Databricks customers are processing over an exabyte of data every day on the Databricks Lakehouse platform using Delta Lake, a significant amount of it being time-series based fact data. With such a large amount of data comes the need for customers to optimize their tables for read and write performance, which is commonly done by partitioning the table or using OPTIMIZE ZORDER BY. These optimizations change the table’s data organization so that data can be retrieved and updated efficiently, by clustering data and enabling data skipping. While effective, these techniques require significant user effort to attain optimal read and write query performance for their tables. Furthermore, they incur extra processing costs by rewriting the data.
At Databricks, one of our key goals is to provide customers with an industry-leading query performance out-of-the-box, without any additional configuration and optimizations. Throughout each and every use case, Databricks strives to reduce user action and configuration required to attain the best read and write query performance.
To provide our customers with time-series based fact tables with optimal query performance out of the box, we are excited to introduce Ingestion Time Clustering. Ingestion Time Clustering is Databricks’ write optimization that enables natural clustering based on the time that data is ingested. By doing this, it removes the need for customers to optimize the layout of their time-series fact tables, providing great data skipping out of the box. In this blog, we will deep dive into the challenges associated with data clustering in Delta, how we solve them in ingestion time clustering, and the real-world query performance results of ingestion time clustered tables.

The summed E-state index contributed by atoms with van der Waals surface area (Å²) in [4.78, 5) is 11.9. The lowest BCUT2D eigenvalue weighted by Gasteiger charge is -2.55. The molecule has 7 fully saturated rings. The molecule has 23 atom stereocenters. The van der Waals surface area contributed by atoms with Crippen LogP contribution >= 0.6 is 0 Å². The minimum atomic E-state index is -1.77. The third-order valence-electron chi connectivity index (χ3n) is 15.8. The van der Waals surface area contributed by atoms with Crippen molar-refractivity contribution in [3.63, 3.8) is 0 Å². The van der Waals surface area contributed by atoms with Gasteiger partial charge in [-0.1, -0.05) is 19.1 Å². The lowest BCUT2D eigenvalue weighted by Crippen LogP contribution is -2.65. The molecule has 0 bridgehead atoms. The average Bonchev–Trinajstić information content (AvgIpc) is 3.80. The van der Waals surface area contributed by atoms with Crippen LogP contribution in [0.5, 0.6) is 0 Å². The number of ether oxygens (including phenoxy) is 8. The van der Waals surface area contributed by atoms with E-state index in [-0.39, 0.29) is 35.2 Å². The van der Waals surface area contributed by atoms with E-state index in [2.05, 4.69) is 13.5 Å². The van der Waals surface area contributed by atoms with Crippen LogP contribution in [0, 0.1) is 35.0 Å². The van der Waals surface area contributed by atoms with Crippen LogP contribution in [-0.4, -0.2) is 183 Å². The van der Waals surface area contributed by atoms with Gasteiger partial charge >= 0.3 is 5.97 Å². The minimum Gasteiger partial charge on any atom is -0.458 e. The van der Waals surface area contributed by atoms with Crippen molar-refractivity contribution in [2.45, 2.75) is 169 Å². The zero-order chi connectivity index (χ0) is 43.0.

Challenges with data clustering
Today, Delta Lake offers customers two powerful techniques to optimize the data layout for better performance: partitioning and z-ordering. These optimizations to the data layout can significantly reduce the amount of data that queries have to read, reducing the amount of time spent scanning tables per operation.
While the query performance gains from partitioning and z-ordering are significant, some customers have had a difficult time implementing or maintaining these optimizations. Many customers have questions pertaining to which columns to use, how often or whether to z-order their tables, and when partitioning is useful or detrimental. To resolve these customer concerns, we aimed to provide customers with these optimizations out of the box without any user action.
Introducing Ingestion Time Clustering
Our team went on a path-finding mission to figure out this out-of-the-box solution that was applicable to as many Delta tables as possible. So we dived deep into the data analysis and evidence gathering.
We noticed that most data is ingested incrementally and is often naturally sorted by time. Imagine, for example, an online store company that ingests their order data into Delta lake on a daily basis will do so in a time-ordered manner. This was confirmed by the fact that 51% of partitioned tables are being partitioned on date/time, and similarly for z-ordering. In addition, we also saw that over two-thirds of queries in Databricks use date/time columns as predicates or join keys.